How Irinotecan (Liposomal) Works:

Cancerous tumors are characterized by cell division, which is no longer controlled as it is in normal tissue. "Normal" cells stop dividing when they come into contact with like cells, a mechanism known as contact inhibition. Cancerous cells lose this ability. Cancer cells no longer have the normal checks and balances in place that control and limit cell division. The process of cell division, whether normal or cancerous cells, is through the cell cycle. The cell cycle goes from the resting phase, through active growing phases, and then to mitosis (division).

The ability of chemotherapy to kill cancer cells depends on its ability to halt cell division. Usually, the drugs work by damaging the RNA or DNA that tells the cell how to copy itself in division. If the cells are unable to divide, they die. The faster the cells are dividing, the more likely it is that chemotherapy will kill the cells, causing the tumor to shrink. They also induce cell suicide (self-death or apoptosis).

Chemotherapy drugs that affect cells only when they are dividing are called cell-cycle specific. Chemotherapy drugs that affect cells when they are at rest are called cell-cycle non-specific. The scheduling of chemotherapy is set based on the type of cells, rate at which they divide, and the time at which a given drug is likely to be effective. This is why chemotherapy is typically given in cycles.

Chemotherapy is most effective at killing cells that are rapidly dividing. Unfortunately, chemotherapy does not know the difference between the cancerous cells and the normal cells. The "normal" cells will grow back and be healthy but in the meantime, side effects occur. The "normal" cells most commonly affected by chemotherapy are the blood cells, the cells in the mouth, stomach and bowel, and the hair follicles; resulting in low blood counts, mouth sores, nausea, diarrhea, and/or hair loss. Different drugs may affect different parts of the body.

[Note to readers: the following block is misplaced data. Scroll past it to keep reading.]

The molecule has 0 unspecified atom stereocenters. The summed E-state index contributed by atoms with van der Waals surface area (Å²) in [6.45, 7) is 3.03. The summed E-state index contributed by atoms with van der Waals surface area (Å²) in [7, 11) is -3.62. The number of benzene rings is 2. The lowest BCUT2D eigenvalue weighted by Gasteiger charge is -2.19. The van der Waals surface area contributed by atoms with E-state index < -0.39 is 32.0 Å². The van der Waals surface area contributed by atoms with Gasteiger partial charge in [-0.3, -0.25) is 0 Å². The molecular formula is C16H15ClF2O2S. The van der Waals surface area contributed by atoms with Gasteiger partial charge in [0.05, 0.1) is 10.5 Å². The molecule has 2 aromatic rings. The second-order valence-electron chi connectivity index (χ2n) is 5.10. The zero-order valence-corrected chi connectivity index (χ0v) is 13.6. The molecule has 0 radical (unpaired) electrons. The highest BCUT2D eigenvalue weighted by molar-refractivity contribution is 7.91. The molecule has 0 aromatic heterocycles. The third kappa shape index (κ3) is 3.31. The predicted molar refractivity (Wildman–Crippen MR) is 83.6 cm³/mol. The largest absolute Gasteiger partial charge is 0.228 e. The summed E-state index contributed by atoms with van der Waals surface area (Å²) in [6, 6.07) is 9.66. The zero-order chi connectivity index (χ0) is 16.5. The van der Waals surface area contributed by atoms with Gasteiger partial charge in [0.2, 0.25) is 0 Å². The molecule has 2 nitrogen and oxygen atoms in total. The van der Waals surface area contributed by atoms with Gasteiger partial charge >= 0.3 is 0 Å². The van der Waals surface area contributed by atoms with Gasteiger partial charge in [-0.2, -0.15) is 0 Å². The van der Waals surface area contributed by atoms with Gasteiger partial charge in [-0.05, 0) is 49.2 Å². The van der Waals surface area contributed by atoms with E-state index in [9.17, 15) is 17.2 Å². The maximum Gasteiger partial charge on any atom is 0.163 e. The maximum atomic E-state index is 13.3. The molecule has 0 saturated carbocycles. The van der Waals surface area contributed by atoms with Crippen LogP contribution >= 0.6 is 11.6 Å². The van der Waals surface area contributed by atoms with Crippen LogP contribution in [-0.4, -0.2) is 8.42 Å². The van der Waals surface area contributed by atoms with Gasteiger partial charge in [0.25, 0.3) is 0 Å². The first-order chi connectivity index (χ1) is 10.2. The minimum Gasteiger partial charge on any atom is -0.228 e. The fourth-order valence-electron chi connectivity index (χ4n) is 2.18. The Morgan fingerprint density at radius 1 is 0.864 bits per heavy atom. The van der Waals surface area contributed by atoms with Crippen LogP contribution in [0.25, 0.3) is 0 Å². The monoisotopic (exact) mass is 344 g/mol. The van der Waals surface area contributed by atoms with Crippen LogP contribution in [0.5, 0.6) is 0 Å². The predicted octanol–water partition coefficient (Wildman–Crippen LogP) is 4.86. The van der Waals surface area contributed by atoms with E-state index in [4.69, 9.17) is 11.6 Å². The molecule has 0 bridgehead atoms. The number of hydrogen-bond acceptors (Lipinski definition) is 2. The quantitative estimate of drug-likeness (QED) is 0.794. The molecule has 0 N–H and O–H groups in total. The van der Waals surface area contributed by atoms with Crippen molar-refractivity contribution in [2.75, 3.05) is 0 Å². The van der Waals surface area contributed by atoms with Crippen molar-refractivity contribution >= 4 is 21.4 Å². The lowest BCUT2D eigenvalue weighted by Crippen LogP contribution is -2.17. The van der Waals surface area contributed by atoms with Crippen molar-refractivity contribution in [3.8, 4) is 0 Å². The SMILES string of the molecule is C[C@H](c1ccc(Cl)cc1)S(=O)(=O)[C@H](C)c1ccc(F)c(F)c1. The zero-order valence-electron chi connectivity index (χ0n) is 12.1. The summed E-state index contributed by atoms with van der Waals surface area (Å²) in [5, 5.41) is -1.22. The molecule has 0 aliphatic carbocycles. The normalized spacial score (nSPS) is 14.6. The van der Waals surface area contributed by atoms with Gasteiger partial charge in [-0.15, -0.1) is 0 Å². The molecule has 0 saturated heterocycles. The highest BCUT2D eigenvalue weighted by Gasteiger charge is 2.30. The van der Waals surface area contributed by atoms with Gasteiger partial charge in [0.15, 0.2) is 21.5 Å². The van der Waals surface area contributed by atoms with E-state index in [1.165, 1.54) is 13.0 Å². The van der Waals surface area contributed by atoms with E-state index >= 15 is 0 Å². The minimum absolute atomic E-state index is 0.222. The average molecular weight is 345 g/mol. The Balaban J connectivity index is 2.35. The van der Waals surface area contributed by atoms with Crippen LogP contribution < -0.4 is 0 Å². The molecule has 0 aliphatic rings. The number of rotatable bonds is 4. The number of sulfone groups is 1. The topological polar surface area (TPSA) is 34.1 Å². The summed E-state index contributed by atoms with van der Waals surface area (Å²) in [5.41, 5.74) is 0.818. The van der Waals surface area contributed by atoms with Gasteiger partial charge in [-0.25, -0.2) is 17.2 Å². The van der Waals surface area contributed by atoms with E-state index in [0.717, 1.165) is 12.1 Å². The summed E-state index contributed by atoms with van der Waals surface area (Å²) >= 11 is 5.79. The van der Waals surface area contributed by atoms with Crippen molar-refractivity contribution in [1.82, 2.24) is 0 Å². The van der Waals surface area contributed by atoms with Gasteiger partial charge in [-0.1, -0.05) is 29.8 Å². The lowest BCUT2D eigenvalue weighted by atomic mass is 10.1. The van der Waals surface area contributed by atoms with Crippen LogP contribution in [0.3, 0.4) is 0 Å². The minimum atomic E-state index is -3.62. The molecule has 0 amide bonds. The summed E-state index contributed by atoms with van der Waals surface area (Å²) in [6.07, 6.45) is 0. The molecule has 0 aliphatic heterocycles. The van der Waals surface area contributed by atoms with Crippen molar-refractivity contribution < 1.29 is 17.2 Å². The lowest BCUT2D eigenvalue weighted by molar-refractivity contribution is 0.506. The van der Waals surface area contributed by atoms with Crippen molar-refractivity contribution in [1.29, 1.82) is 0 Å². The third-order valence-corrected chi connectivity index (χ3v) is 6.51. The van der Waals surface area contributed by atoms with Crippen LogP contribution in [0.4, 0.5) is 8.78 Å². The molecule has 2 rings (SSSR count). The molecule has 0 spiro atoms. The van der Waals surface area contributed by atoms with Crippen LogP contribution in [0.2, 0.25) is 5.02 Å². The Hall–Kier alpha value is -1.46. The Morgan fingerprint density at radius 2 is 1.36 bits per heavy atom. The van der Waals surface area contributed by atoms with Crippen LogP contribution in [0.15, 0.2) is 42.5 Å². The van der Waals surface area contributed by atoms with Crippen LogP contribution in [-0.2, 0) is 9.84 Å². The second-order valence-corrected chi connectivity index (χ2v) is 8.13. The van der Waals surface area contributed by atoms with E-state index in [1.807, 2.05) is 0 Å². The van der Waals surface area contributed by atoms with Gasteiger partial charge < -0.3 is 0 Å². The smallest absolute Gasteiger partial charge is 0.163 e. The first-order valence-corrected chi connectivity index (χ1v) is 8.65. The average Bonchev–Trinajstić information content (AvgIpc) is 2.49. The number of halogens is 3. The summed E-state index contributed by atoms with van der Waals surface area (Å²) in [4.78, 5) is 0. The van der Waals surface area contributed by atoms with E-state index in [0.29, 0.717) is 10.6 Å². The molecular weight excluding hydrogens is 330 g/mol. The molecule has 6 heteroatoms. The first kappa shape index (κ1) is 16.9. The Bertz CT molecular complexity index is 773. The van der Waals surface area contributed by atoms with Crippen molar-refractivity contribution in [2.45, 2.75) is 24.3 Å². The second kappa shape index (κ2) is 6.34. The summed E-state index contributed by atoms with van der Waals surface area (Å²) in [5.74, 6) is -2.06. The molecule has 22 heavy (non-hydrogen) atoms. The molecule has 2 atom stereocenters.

Irinotecan is a topoisomease inhibitor meaning that this drug interferes with the action of topoisomerase enzymes (topoisomerase I and II). Topoisomease enzymes control the manipulation of the structure of DNA necessary for replication.

Irinotecan (liposomal) is the drug irinotecan encapsulated in a liposome. Liposomes are closed lipid spheres made of the basic components of natural human cell walls. By enclosing a drug in a liposome, scientists have demonstrated improvements in the way a drug is released throughout the body and the amount of time it remains within the body. Liposomes may circulate in the bloodstream for extended periods, as compared to the same drug in a non-liposomal form. This may result in an extended treatment effect and a simplified dosing regimen. In some cases, liposomal drugs have been show to accumulate at the site of a tumor delivering higher concentrations of the drug to a disease target. The liposome carrier is believed to play a role in reducing the harmful effects of certain drugs on healthy tissues.

Note: We strongly encourage you to talk with your health care professional about your specific medical condition and treatments. The information contained in this website is meant to be helpful and educational, but is not a substitute for medical advice. is designed to provide the latest information about chemotherapy to patients and their families, caregivers and friends. For information about the 4th Angel Mentoring Program visit